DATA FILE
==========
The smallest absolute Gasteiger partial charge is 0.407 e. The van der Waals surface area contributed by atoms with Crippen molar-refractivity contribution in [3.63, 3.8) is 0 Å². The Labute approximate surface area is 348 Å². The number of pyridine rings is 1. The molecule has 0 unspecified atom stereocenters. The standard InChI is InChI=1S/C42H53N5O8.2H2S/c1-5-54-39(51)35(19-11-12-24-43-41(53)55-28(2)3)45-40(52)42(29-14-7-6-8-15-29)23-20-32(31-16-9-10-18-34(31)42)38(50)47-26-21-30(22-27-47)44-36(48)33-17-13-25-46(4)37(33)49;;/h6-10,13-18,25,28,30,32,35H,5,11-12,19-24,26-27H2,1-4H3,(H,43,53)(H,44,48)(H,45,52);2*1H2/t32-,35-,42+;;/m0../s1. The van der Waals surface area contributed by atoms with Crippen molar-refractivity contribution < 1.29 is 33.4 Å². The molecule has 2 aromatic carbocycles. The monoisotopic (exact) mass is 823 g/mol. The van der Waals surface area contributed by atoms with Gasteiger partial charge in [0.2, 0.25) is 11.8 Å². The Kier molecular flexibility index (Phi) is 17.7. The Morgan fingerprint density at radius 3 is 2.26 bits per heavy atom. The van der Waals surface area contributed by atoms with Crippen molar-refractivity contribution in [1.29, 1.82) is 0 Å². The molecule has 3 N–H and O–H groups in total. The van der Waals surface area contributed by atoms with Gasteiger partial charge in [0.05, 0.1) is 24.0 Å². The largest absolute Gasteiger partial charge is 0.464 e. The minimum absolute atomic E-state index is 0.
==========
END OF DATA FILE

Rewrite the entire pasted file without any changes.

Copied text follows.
The smallest absolute Gasteiger partial charge is 0.407 e. The van der Waals surface area contributed by atoms with Crippen molar-refractivity contribution in [3.63, 3.8) is 0 Å². The Labute approximate surface area is 348 Å². The number of pyridine rings is 1. The molecule has 0 unspecified atom stereocenters. The standard InChI is InChI=1S/C42H53N5O8.2H2S/c1-5-54-39(51)35(19-11-12-24-43-41(53)55-28(2)3)45-40(52)42(29-14-7-6-8-15-29)23-20-32(31-16-9-10-18-34(31)42)38(50)47-26-21-30(22-27-47)44-36(48)33-17-13-25-46(4)37(33)49;;/h6-10,13-18,25,28,30,32,35H,5,11-12,19-24,26-27H2,1-4H3,(H,43,53)(H,44,48)(H,45,52);2*1H2/t32-,35-,42+;;/m0../s1. The van der Waals surface area contributed by atoms with Crippen molar-refractivity contribution < 1.29 is 33.4 Å². The molecule has 2 aromatic carbocycles. The monoisotopic (exact) mass is 823 g/mol. The van der Waals surface area contributed by atoms with Gasteiger partial charge in [0.2, 0.25) is 11.8 Å². The Kier molecular flexibility index (Phi) is 17.7. The Morgan fingerprint density at radius 3 is 2.26 bits per heavy atom. The van der Waals surface area contributed by atoms with Crippen molar-refractivity contribution in [1.29, 1.82) is 0 Å². The molecule has 3 N–H and O–H groups in total. The van der Waals surface area contributed by atoms with Gasteiger partial charge in [0.05, 0.1) is 24.0 Å². The largest absolute Gasteiger partial charge is 0.464 e. The minimum absolute atomic E-state index is 0.